Gov. Bill Haslam who proposed Tennessee Promise as a component of his “Drive to 55” campaign has been working to build a workforce for the state that will be able to do the jobs of the 21st century.
Tennessee Promise will provide “last dollar” grants to high school graduates, which means that program funds will come after students receive all other available financial aid.
Mentors also can help students to earn grades that will help them to maintain this financial aid.
Having necessary job skills and the ability to learn those jobs skills is as important to the individual as it is to the governor and other state officials who are trying to bring more and better jobs to the state.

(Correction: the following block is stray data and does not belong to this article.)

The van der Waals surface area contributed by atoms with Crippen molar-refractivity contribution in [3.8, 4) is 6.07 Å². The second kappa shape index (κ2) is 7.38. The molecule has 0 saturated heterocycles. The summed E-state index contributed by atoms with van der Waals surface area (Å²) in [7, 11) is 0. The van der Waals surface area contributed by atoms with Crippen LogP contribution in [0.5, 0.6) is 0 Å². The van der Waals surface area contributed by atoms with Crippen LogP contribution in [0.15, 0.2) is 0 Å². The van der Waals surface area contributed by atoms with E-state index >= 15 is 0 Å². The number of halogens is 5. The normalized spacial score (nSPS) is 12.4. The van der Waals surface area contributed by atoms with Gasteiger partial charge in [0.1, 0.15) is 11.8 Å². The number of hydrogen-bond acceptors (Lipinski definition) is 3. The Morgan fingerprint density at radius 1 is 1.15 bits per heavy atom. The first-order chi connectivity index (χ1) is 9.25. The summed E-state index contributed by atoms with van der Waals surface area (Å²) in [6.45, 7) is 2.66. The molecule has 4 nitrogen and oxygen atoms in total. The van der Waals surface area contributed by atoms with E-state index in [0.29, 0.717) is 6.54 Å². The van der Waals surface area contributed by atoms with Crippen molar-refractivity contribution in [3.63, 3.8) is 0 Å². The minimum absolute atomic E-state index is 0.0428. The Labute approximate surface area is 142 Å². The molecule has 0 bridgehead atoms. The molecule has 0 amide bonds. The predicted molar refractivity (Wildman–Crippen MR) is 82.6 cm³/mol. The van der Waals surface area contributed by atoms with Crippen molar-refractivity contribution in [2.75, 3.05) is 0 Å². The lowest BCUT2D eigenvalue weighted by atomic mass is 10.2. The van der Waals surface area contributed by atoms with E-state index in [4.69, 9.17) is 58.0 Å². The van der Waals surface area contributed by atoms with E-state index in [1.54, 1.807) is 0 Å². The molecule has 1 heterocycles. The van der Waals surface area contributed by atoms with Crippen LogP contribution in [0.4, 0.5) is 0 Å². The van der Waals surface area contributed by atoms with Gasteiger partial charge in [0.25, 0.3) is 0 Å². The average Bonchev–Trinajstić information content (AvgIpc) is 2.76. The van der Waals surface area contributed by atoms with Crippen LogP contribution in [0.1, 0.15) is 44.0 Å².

Rutherford County will need 300 mentors, and McFarland is among those who already have registered as mentors.
Those who want to register as mentors can visit www.tnachieves.org and click on the “mentor” tab.
The Tennessee Promise program will get under way in the fall of 2015, but deadline for registration is Nov. 1.
Just as Tennessee Promise is an investment of lottery reserve funds in the state’s future, its mentoring program is an investment of time, energy and talent in the state’s future.
More importantly, it is an investment of these strengths in the young people who will help to build that future.
The opinions in this space represent a consensus of discussion by The Daily News Journal Editorial Board.